Participatory
Activities Only (Health Contingent)
Outcomes Based (Health Contingent)
Tobacco Program
Primary Feature
Employees are asked to
participate in an event such
as a biometric screening or
Health Risk Assessment.
Generally verifiable
information is used.
Employees are asked to obtain a
certain health outcome within the
normal range to obtain an incentive
or avoid a surcharge. Example: an
employee who scores outside the
normal range for BMI will not
obtain the reward or avoid the
surcharge. Generally VERIFIABLE
information is used.
Typical Employer Objective
Entry Level-Educate employees
about their personal health
Does not apply
Employees are asked to
participate in an activity
related to a health factor.
Example: an employee who
scores outside the normal
range for BMI may be asked to
participate in a walking
program to obtain a reward or
avoid a surcharge. Generally
SELF-REPORTED information
is used
Provide employees with various
activities to support good health
Applies
Tobacco has it's own unique incentive/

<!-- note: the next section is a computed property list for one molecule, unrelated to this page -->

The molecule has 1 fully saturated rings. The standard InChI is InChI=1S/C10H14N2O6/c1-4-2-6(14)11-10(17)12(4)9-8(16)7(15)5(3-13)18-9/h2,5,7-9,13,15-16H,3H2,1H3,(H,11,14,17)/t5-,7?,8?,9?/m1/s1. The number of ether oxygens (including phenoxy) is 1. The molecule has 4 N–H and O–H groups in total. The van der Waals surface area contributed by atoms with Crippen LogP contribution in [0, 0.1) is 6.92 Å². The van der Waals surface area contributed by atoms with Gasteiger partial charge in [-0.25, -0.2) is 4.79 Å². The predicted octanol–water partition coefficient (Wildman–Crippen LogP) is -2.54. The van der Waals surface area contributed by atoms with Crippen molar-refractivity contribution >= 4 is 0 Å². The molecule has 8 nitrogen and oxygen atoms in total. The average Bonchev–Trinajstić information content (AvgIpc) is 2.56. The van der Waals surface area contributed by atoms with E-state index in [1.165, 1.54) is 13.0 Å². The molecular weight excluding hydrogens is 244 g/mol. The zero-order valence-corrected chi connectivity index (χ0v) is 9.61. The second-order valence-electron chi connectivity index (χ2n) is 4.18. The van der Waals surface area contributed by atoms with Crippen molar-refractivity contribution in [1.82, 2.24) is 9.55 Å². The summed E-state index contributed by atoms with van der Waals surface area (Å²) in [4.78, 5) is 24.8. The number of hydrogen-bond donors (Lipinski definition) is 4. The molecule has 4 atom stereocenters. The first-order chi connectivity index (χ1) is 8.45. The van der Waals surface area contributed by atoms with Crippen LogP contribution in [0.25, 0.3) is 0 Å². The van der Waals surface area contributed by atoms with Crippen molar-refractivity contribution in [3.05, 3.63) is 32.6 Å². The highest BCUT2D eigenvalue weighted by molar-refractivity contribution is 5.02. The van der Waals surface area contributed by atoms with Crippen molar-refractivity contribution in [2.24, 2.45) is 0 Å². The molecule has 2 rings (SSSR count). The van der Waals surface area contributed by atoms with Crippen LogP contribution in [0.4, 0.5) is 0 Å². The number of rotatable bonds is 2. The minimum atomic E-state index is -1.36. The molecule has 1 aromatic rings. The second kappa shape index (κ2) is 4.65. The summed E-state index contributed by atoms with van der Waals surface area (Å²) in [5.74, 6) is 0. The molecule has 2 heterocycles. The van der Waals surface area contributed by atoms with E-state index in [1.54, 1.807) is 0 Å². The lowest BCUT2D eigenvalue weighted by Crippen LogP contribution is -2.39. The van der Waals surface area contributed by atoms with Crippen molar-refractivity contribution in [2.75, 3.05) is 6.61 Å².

surcharge amount as well as the
requirement that tobacco users
do not need to quit using
tobacco. They need only to participate
in a tobacco cessation program to
qualify for an incentive or avoid a
surcharge. There is not limit to the
number of times a tobacco user may
go through a cessation program and
still qualify for the reward.
Reduce or eliminate tobacco usage
Based on participating in an
activity related to a health factor
30% of the individual
monthly premium
Based on reaching goals related
to a health outcome or factor
30% of the individual
monthly premium
Meet the 5 Wellness Requirements *
for Health Contingent Programs
Application of
Incentives/Surcharges
Maximum Incentive/
Surcharge eff. 1-1-14
Reasonable Alternative
Standards (RAS)
Based on participating
in an event
No limit
Manage risk/Reduce claims & improve
productivity/Accountability
Applies